About the Project

The grief and loss experienced during the pandemic have offered a ripe opportunity to expand the conversation around death and dying while being mindful of the delicate nature of people’s traditions and beliefs.

As the active death positive conversation continues to expand, the majority of funeral homes in the U.S. have yet to catch up and are the focus of Exit Strategy: From Scared to Sacred.
The death industry is in the midst of a sweeping transition from the traditional, established Victorian-era funeral homes that feature a casket and urn “showroom” to more refreshing open spaces that invite conversations about modern burial options including green, aquamation, cremation, and many others.

This film features end-of-life doulas, interfaith ministers, reimaging hospice leaders, and green burial funeral industry mavericks at the forefront of the movement following them as they work to transform the physical spaces, rituals, and experiences for the dying and their loved ones at the end of life.

Imagine a Death Center that replaces today’s outdated funeral home with a two-fold purpose:
1) To educate and demystify end-of-life decision-making and present an array of burial options.
2) To provide a welcoming, aesthetically pleasing, nurturing space.
That’s what Barbara Sarah and her team are doing with reimagining a community-based hospice with Circle of Freinds for the Dying.

We follow some leaders at the forefront of the movement including:

Francesca Arnoldy, Author and curriculum creator of the EOL Doula certificate program at the University of Vermont.

Till the Last private practice EOL Doula and teacher Virginia Chang.

You’ll meet Caren Martineau, the creator of the death literacy platform, Bevival.com.

Death Concierge, William Turner Heath, who pivoted from the world of art curation and design to a career in funeral science, describes his role like this: “I hope to bridge my experiences with visual arts, hospitality, and technology to create highly meaningful experiential services at the end of life.”

Twenty-year-old TikTok (@mimithemortician) sensation and “death influencer,” Mimi Mythen, began making short videos about being a mortician and normalizing deathcare after seeing a TedTalk with Caitlin Doughty that changed her life path. Her most popular TikTok has gone viral with over 2 million views. The most mysterious human event is now merging with the digital frontier.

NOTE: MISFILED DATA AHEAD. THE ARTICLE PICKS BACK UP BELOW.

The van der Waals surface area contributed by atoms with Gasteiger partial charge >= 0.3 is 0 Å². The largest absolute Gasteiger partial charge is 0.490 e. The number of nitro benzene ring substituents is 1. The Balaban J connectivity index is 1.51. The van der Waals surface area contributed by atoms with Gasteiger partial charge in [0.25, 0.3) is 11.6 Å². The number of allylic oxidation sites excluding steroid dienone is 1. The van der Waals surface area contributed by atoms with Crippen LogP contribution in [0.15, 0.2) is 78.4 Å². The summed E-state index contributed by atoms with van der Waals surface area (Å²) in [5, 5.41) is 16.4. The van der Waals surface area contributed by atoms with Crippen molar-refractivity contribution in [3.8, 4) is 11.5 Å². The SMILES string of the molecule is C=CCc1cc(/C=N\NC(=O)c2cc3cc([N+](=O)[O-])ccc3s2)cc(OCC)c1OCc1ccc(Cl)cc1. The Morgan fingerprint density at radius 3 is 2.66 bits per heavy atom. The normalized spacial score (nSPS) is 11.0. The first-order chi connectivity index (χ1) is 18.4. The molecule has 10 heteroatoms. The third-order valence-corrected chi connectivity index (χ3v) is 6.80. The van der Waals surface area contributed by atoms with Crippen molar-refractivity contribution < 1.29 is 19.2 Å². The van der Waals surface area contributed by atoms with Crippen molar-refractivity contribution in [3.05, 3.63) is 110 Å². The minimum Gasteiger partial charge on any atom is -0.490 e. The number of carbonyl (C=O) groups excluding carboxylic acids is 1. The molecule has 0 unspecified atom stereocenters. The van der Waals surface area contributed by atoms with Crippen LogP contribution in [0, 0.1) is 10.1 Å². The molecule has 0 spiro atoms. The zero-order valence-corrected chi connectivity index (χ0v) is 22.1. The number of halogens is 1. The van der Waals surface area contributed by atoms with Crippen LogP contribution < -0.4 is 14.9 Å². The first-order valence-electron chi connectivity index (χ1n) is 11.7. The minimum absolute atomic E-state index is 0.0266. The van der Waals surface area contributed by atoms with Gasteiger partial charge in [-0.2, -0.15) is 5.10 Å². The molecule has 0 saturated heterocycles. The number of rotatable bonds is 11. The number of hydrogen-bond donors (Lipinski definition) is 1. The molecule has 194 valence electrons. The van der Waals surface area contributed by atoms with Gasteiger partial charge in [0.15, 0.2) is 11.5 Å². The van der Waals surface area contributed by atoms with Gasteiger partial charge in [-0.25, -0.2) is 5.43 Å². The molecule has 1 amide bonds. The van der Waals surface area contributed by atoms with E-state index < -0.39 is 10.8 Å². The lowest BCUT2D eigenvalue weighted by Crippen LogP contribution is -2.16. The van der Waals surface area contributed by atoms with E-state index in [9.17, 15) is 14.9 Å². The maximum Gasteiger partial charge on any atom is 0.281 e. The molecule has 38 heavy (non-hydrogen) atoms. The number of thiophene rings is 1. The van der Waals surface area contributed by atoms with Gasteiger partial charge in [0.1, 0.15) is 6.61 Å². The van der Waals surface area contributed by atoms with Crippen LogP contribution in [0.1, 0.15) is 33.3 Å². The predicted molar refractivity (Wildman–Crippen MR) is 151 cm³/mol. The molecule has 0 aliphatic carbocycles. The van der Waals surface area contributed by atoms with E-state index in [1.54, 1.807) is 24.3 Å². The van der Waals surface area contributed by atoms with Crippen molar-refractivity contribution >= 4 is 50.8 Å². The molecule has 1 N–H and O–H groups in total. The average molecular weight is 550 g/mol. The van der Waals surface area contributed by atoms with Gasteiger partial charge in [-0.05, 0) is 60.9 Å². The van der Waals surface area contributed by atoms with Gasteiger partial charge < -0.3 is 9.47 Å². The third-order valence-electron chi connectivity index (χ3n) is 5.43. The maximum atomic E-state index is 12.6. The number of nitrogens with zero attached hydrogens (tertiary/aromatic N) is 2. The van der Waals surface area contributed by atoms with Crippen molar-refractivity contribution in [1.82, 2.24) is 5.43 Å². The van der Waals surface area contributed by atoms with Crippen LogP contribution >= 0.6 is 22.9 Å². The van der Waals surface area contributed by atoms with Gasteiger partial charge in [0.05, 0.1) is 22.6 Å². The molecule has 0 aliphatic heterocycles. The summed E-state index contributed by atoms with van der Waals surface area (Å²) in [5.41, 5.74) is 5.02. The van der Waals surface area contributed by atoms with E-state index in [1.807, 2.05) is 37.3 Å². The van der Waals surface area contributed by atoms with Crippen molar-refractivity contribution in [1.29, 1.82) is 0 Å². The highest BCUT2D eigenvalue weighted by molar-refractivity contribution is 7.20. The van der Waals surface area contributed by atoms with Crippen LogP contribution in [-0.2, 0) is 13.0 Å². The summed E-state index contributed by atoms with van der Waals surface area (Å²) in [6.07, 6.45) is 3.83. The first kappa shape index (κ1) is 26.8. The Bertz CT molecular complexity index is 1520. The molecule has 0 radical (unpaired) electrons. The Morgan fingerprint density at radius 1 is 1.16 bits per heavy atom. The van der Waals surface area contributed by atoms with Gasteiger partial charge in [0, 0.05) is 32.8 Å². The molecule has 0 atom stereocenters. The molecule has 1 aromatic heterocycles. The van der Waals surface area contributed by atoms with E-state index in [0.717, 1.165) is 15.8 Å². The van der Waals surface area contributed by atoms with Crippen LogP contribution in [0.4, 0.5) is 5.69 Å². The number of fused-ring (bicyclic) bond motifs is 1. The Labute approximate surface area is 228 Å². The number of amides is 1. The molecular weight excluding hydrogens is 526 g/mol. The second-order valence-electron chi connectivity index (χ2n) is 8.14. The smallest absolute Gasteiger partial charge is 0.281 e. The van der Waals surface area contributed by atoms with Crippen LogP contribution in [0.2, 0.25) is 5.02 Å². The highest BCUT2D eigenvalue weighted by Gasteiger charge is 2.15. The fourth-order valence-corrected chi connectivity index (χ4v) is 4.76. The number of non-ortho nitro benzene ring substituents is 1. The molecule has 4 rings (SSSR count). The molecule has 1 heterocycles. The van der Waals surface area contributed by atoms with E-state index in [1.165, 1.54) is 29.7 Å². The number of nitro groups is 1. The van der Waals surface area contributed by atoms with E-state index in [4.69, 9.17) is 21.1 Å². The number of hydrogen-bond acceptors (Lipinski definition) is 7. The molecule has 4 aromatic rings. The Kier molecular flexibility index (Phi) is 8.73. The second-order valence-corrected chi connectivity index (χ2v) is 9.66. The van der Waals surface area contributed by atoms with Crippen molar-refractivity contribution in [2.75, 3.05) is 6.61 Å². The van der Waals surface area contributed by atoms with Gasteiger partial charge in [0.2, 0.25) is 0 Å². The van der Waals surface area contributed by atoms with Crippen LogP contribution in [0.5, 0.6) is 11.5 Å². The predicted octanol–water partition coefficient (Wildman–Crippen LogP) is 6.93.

Reverend Jane B. Roy (Prairie Creek Conservation Cemetery) and Mitzi Chafetz (Austin Green Burials)

Both encourage open conversations about what happens in the natural decomposition of a body (if not embalmed) and family participation in the burial itself.

Families are relieved to gain power when it comes to making decisions based on their loved one’s final wishes rather than being grief-stricken and handing it over to an undertaker. The undertaker who comes in to take away a body, saying, “We’ll take care of it,” is an outdated model.

We hope to make the idea of dying and death less scary and more sacred.

Before funeral homes, the family was involved in creating and carrying out deathcare arrangements, but currently, we’ve institutionalized one of the most important rites of passage in our culture: death.

The film also highlights the desire of younger generations to be a part of redefining the future of the death space by expanding transparency and removing “gatekeepers.”

We should all be so blessed to have a “good death.” What does that entail? These are the quality conversations we’re cultivating with the dying and their families: Asking what their dying wishes are in advance, having legacy interview projects, obituary writing, and Celebration of Life music choices, story-telling, nourishing food, and humor.

By following these subjects, the film reveals a metamorphosis where end-of-life and death options are being rediscovered and redefined.

About the Filmmaker


Director/Producer Wendy R. Corn is an award-winning documentary filmmaker whose films have been featured at SXSW among other festivals. Her films have addressed spirituality and community on topics such as death, laughter, Judaism, and community song circles. Wendy produced an annual teen 24-hr. filmmaking event with the Austin School of Film (ASoF) called “Lights, Camera, Chutzpah” underwritten by the Austin Jewish Film Festival. She has been a volunteer with the SXSW Photography Crew and had her short “Finding Our Voice” screened at SXSW in 2019. Wendy conceived, produced, cast, and shot the award-winning “Praise HA!”, a documentary about laughter as a healer, which included Wavy Gravy, and Patch Adams. She produced and helped program the Avignon/New York Film Festival, and has worked on various other film festivals (New Directors/New Films, NYFF, Shorts International, NY Comedy, New York Women in Film and Television) in management and programming.  She has also been in front of the camera as a location reporter. She has worked for media and film departments at the Museum of Modern Art (MoMA), Miramax Films, and MTV Networks and is a published writer and photographer. In 2021, she got certified as an End of Life Doula through the University of Vermont, one of their largest enrollments to date.

Animation by © Yuliya Lanina (yuliyalanina.com)

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